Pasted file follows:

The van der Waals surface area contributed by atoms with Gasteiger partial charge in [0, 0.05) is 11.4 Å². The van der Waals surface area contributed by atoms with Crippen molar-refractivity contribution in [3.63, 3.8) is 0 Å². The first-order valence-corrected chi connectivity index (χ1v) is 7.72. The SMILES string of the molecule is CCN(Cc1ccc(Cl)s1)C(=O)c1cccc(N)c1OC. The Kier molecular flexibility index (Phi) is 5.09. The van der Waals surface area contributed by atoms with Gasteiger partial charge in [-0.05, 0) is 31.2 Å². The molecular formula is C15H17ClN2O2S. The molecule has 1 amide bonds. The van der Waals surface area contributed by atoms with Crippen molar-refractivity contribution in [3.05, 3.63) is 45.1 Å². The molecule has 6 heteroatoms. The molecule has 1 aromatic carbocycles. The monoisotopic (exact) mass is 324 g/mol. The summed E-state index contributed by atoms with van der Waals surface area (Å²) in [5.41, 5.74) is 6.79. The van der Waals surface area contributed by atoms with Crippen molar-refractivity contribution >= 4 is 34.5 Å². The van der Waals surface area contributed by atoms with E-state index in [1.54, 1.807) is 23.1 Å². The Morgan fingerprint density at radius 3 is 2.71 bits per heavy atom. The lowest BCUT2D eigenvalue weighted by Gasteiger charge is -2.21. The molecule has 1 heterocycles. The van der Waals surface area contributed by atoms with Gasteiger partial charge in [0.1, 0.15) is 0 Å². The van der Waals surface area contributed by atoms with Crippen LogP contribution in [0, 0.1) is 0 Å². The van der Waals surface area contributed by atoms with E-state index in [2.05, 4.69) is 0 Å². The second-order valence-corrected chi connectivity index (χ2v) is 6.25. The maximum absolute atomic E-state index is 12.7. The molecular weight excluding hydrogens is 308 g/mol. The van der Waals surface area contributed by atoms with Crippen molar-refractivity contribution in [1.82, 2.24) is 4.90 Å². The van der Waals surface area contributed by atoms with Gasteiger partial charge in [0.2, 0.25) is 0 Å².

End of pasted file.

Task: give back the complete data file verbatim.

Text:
The van der Waals surface area contributed by atoms with Gasteiger partial charge in [0, 0.05) is 11.4 Å². The van der Waals surface area contributed by atoms with Crippen molar-refractivity contribution in [3.63, 3.8) is 0 Å². The first-order valence-corrected chi connectivity index (χ1v) is 7.72. The SMILES string of the molecule is CCN(Cc1ccc(Cl)s1)C(=O)c1cccc(N)c1OC. The Kier molecular flexibility index (Phi) is 5.09. The van der Waals surface area contributed by atoms with Gasteiger partial charge in [-0.05, 0) is 31.2 Å². The molecular formula is C15H17ClN2O2S. The molecule has 1 amide bonds. The van der Waals surface area contributed by atoms with Crippen molar-refractivity contribution in [3.05, 3.63) is 45.1 Å². The molecule has 6 heteroatoms. The molecule has 1 aromatic carbocycles. The monoisotopic (exact) mass is 324 g/mol. The summed E-state index contributed by atoms with van der Waals surface area (Å²) in [5.41, 5.74) is 6.79. The van der Waals surface area contributed by atoms with Crippen molar-refractivity contribution >= 4 is 34.5 Å². The van der Waals surface area contributed by atoms with E-state index in [1.54, 1.807) is 23.1 Å². The Morgan fingerprint density at radius 3 is 2.71 bits per heavy atom. The lowest BCUT2D eigenvalue weighted by Gasteiger charge is -2.21. The molecule has 1 heterocycles. The van der Waals surface area contributed by atoms with Gasteiger partial charge in [0.1, 0.15) is 0 Å². The van der Waals surface area contributed by atoms with Crippen LogP contribution in [0, 0.1) is 0 Å². The van der Waals surface area contributed by atoms with E-state index in [2.05, 4.69) is 0 Å². The second-order valence-corrected chi connectivity index (χ2v) is 6.25. The maximum absolute atomic E-state index is 12.7. The molecular weight excluding hydrogens is 308 g/mol. The van der Waals surface area contributed by atoms with Crippen molar-refractivity contribution in [1.82, 2.24) is 4.90 Å². The van der Waals surface area contributed by atoms with Gasteiger partial charge in [0.2, 0.25) is 0 Å².